Three tidbits regarding top-ranked Alabama entering this week's game at Tennessee:
1. Nick Saban is 5-0 against the Volunteers as the Crimson Tide coach. Predecessors Mike Shula, Dennis Franchione and Mike DuBose were a combined 2-8 versus Tennessee.
2. Alabama has held three of its six opponents this season to less than 50 first-half yards, including Missouri this past Saturday.
3. Senior Jeremy Shelley is among just four kickers in the Bowl Subdivision who have yet to miss a field goal or an extra point. Shelley is 7-for-7 on field-goal attempts and 30-for-30 on PATs.
Alabama's Nick Saban is the first football coach ever to defeat Tennessee by 30 or more points in consecutive seasons, yet his dominance of the Volunteers has included very little Tyler Bray.
Bray had a broken thumb midway through last season and sat out Tennessee's 37-6 loss in Tuscaloosa. Matt Simms got the start at quarterback in last year's game and in the 41-10 loss to the Crimson Tide in 2010, when Bray came off the bench in Knoxville to play half of the second quarter and the entire fourth quarter.
Entering his inaugural "Third Saturday in October" start at Neyland Stadium, Bray heads an offense that ranks among the top 25 nationally in yards (482.3) and points (38) per game.
"Tyler Bray is doing an excellent job of throwing the ball, and they are a double threat from passing and running," Alabama senior safety Robert Lester said Monday. "We are going to trust that our defensive line will do its job. We are going to help out our defense as much as we can, and if that means covering their receivers a few seconds longer, then we are ready to do it."
Bray, who is averaging 288.3 passing yards a game and has thrown for 17 touchdowns and nine interceptions, was 5-of-14 for 39 yards and an interception as a freshman against the Tide. The two starts by Simms against Alabama produced just 175 combined passing yards with no touchdowns and two interceptions.
The Crimson Tide have made 11 interceptions through six games this season, which leads the Southeastern Conference.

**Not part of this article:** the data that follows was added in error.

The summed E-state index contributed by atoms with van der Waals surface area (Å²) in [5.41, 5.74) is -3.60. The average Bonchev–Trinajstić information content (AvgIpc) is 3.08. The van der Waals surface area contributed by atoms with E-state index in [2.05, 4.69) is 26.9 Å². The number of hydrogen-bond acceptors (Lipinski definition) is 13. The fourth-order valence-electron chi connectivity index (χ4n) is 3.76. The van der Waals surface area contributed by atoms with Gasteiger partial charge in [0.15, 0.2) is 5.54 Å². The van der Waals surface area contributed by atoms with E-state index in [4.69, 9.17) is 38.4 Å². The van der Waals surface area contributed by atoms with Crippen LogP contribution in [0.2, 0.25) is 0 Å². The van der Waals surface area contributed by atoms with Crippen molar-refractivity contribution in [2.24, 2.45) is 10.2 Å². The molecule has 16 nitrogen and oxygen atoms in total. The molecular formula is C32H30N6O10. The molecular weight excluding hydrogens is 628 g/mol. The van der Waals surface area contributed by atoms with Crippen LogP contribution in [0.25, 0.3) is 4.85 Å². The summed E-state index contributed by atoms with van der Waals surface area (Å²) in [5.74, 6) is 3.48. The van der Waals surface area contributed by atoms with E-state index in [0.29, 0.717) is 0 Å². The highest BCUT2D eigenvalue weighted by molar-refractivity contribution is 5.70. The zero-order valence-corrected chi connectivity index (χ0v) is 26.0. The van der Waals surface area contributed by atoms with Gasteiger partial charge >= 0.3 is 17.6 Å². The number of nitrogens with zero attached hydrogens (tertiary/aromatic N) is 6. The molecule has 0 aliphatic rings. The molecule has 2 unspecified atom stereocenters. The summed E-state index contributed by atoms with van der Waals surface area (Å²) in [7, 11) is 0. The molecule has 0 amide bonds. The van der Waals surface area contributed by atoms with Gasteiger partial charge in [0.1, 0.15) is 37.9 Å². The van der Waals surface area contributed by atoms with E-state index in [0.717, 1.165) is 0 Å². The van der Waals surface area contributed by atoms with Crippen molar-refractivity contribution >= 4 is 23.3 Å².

"They have a very, very good quarterback who has done a fantastic job for them this year," Saban said. "We're going to be challenged in a way we've never been challenged by the quality of the offensive team that we're playing this week and their capabilities in the passing game as well as the balance they have in running the ball."
Alabama leads the nation in the four major defensive categories after finishing first in all four last season. The top-ranked Tide are allowing 55.3 rushing yards a game, 125.8 passing yards a game, 181.2 total yards a game and 7.5 points per contest.
Saban bristled when asked Monday about his defense, pointing out that some stout offenses are on the horizon, beginning this week.
"This game is more about the rivalry and less about people's records," he said. "Tennessee has a really, really good offensive team, and it's always a challenge to play on the road. This is by far the best offensive line that we've played against all year long."
Alabama quarterback AJ McCarron, who suffered a knee bruise in Saturday's 42-10 win at Missouri but stayed in the game, was able to practice Monday afternoon.
With a little more than two minutes remaining in last Saturday's game, 6-foot-7, 290-pound redshirt freshman defensive lineman LaMichael Fanning lifted Missouri tailback Russell Hansbrough over his head and slammed him to the turf. Fanning's actions drew a 15-yard penalty, and Hansbrough fortunately was not injured.
"This is a young player excited about getting in a game who made a very, very poor decision in his judgment on making that play," Saban said. "It's something we don't condone here, and it's not how we want our players to play.
"I think he understands what he did was not done in the right way, and we are managing internally things for him to do so he can make better choices and decisions in the future."
Saban said Fanning has written letters of apology to Hansbrough and Missouri coach Gary Pinkel. Saban added that he talked Sunday with Pinkel about the incident.
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